Town hall, place of meeting for the citizens' representatives since the late Middle Ages, with administrative and representative bodies; in former times town halls also included grain stores, arms depots, the town scale, salt deposits etc.; town halls often have a tower with a clock. The old town hall in Vienna (Altes Rathaus) has a Gothic core, it was altered and extended in 1455-1457 and 1699-1706; the town hall in Wiener Neustadt was built in 1488, it was reconstructed in 1587-1590 and later redecorated in Baroque style. In 1452 Margarete von Dachsberg endowed the town of Krems with some houses which were altered in 1548 (hall and oriel) to serve as a town hall. There are also old town-hall buildings in St. Pölten (1501, Baroque façade 1727), in Hall in Tirol (donated to the town by Leopold IV in 1406, altered after 1453), in Feldkirch (core dates back to 1494), in Salzburg (acquired by the town in 1407, altered in 1616-1818, new façade in 1772) and in Bruck an der Mur (late Gothic façade 1792). Many town halls were built between the 16th and the 18th centuries, for example in Linz (1513, altered in 1658), Grein (1562), Gmunden (core dates back to the 16th century, stucco decoration 1756), Retz (16th century), Bregenz (1686, façade 1898), Steyr (built by J. G. Hayberger in 1756-1778) and Wels (redecorated in late Baroque style in 1748). Some significant buildings were constructed in the 19th century: in Baden (1815), New Town Hall (Neues Rathaus) in Vienna (laid out around three courts, after plans by F. von Schmidt, neo-Gothic style, 1872-1883), in Graz (1887-1893 a four-storey building according to plans by A. Wielemans and T. Reuter). The town halls in Villach (1951-1954, replaced Khevenhüller Palace, which was destroyed during the war), in Leoben (1964-1973, after plans by K. Thornton) and in Linz (1979-1985 by R. Falkner and A. Fürtler) were all built in the 20th century. Large parts of the town hall in Innsbruck were altered in the 20th century.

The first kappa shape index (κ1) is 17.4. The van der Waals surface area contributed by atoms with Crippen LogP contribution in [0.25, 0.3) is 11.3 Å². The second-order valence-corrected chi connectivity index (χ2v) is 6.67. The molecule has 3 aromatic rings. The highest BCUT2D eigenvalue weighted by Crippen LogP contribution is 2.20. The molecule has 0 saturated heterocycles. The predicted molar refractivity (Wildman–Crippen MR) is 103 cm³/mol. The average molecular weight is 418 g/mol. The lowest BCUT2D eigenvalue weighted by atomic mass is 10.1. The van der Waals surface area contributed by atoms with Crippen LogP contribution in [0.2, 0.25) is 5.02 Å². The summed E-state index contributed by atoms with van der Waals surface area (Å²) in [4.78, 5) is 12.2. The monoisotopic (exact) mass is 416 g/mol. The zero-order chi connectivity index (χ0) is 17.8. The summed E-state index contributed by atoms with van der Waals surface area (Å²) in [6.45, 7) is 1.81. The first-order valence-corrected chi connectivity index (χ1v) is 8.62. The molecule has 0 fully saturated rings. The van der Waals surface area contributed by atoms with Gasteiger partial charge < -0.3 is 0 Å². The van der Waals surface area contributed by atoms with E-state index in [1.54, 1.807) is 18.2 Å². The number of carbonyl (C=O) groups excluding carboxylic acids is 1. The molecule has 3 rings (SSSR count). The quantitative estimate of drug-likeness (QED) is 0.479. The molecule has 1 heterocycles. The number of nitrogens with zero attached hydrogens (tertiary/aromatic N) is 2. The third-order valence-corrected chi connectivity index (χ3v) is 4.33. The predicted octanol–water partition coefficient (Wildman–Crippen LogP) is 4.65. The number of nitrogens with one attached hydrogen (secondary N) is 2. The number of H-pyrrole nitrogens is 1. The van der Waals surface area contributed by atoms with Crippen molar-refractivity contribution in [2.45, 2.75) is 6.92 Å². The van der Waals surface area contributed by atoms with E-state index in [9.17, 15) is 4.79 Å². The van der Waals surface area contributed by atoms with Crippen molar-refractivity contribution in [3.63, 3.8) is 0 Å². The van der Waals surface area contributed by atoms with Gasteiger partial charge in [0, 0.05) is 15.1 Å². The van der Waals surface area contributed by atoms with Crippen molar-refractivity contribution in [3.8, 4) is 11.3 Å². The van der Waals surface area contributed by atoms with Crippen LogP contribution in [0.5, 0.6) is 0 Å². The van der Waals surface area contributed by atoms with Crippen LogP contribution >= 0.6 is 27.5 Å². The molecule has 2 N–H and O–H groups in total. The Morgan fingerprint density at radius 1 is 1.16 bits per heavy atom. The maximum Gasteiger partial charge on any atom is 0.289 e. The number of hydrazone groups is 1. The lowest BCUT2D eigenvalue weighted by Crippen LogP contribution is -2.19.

In some municipalities, town castles or historic buildings were adapted for use as town halls, for example in Klagenfurt what used to be Rosenberg Palace and in Salzburg the Mirabell Palace are now town halls. As the overall volume of administrative work has increased, there has been a growing need for more room, so that very often only a part of the municipal bodies are located in the town halls.
Literature: H. Tufar, Das österreichische Rathaus, 1975.